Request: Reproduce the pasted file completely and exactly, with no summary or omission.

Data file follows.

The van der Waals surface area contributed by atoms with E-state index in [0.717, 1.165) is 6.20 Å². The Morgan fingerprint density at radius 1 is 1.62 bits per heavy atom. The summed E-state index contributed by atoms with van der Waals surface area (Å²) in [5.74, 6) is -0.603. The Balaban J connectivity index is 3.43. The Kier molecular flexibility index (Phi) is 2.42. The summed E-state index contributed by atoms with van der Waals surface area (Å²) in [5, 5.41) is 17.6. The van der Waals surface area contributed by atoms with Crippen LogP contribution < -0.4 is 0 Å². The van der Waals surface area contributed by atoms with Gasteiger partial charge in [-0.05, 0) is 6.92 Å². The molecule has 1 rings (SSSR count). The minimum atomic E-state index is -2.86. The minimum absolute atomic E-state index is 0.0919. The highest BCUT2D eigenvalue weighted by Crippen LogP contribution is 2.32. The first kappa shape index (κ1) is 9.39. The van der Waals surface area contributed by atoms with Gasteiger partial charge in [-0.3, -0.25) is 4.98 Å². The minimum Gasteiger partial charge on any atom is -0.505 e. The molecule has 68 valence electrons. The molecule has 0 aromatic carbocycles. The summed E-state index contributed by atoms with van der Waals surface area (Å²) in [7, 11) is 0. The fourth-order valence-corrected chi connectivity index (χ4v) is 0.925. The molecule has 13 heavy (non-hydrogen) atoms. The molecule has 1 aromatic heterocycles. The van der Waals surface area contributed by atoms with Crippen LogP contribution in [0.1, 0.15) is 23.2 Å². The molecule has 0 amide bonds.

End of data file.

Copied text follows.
The van der Waals surface area contributed by atoms with E-state index in [0.717, 1.165) is 6.20 Å². The Morgan fingerprint density at radius 1 is 1.62 bits per heavy atom. The summed E-state index contributed by atoms with van der Waals surface area (Å²) in [5.74, 6) is -0.603. The Balaban J connectivity index is 3.43. The Kier molecular flexibility index (Phi) is 2.42. The summed E-state index contributed by atoms with van der Waals surface area (Å²) in [5, 5.41) is 17.6. The van der Waals surface area contributed by atoms with Crippen LogP contribution < -0.4 is 0 Å². The van der Waals surface area contributed by atoms with Gasteiger partial charge in [-0.05, 0) is 6.92 Å². The molecule has 1 rings (SSSR count). The minimum atomic E-state index is -2.86. The minimum absolute atomic E-state index is 0.0919. The highest BCUT2D eigenvalue weighted by Crippen LogP contribution is 2.32. The first kappa shape index (κ1) is 9.39. The van der Waals surface area contributed by atoms with Gasteiger partial charge in [-0.3, -0.25) is 4.98 Å². The minimum Gasteiger partial charge on any atom is -0.505 e. The molecule has 68 valence electrons. The molecule has 0 aromatic carbocycles. The summed E-state index contributed by atoms with van der Waals surface area (Å²) in [7, 11) is 0. The fourth-order valence-corrected chi connectivity index (χ4v) is 0.925. The molecule has 13 heavy (non-hydrogen) atoms. The molecule has 1 aromatic heterocycles. The van der Waals surface area contributed by atoms with Crippen LogP contribution in [0.1, 0.15) is 23.2 Å². The molecule has 0 amide bonds.